Aprende el inglés auténtico de libros y películas.

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Look at that dog across the street!
Look at this dog across the street!

This is used to indicate something physically close to the speaker. In the case of abstract things we use this for things which are most immediately present. This is a lovely song! I'll help you do it this time. When we talk about more than one thing we use this for the closer or more immediate and that for the further away or more remote in time. If we're only talking about one thing we usually use that: What's that noise? That's a nice coat! Don't do that!

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They have fewer books than I have.
They have less books than I have.

Less denotes amount, quantity, value, or degree, fewer denotes number. We may have less water, less food, less money, less education, but fewer books, fewer letters, fewer friends.

We say less than (five, six, etc.) pounds because the pounds are considered as a sum of money and not as a number of coins.

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Jack was injured in a car accident.
Jack was wounded in a car accident.

People are injured or hurt as a result of an accident or a fight, but people are wounded in wars and battles.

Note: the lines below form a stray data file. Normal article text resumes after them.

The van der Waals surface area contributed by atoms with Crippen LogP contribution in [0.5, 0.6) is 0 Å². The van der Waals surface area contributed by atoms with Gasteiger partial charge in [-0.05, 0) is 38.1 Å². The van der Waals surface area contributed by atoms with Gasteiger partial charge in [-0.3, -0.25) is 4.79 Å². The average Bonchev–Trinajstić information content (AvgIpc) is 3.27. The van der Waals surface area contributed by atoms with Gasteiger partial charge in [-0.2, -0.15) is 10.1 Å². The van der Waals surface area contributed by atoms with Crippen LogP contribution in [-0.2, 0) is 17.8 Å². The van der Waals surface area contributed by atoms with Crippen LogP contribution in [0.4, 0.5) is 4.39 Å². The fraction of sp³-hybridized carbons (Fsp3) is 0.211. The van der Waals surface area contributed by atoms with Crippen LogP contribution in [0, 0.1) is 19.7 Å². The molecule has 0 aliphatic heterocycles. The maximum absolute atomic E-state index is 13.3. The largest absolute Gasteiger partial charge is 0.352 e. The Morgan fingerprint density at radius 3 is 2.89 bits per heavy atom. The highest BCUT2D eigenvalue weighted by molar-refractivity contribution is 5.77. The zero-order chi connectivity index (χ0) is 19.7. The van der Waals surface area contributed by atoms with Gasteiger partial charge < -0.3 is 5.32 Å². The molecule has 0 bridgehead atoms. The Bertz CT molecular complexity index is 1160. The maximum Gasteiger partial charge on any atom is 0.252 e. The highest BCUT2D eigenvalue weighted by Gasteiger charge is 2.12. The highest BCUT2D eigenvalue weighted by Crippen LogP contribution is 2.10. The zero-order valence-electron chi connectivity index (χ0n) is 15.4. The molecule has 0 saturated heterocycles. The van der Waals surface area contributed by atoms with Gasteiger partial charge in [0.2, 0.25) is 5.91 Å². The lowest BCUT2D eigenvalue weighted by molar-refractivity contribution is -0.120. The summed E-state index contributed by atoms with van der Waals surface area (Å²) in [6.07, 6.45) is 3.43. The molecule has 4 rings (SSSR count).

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John visits her aunt every Sunday
John visits his aunt every Sunday,

In English, possessive adjectives (and pronouns) agree with the person who possesses, and not with the person or thing possessed. When the possessor is masculine, use his, and when the possessor is feminine, use her.

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He took little exercise and wasn't very fit.
He took a little exercise and wasn't very fit.
She took a little exercise and felt much better.
She took little exercise and felt much better.

Little means not much and emphasises the smallness of the amount. It's distinguished from a little which means at least some.

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Tema superado!
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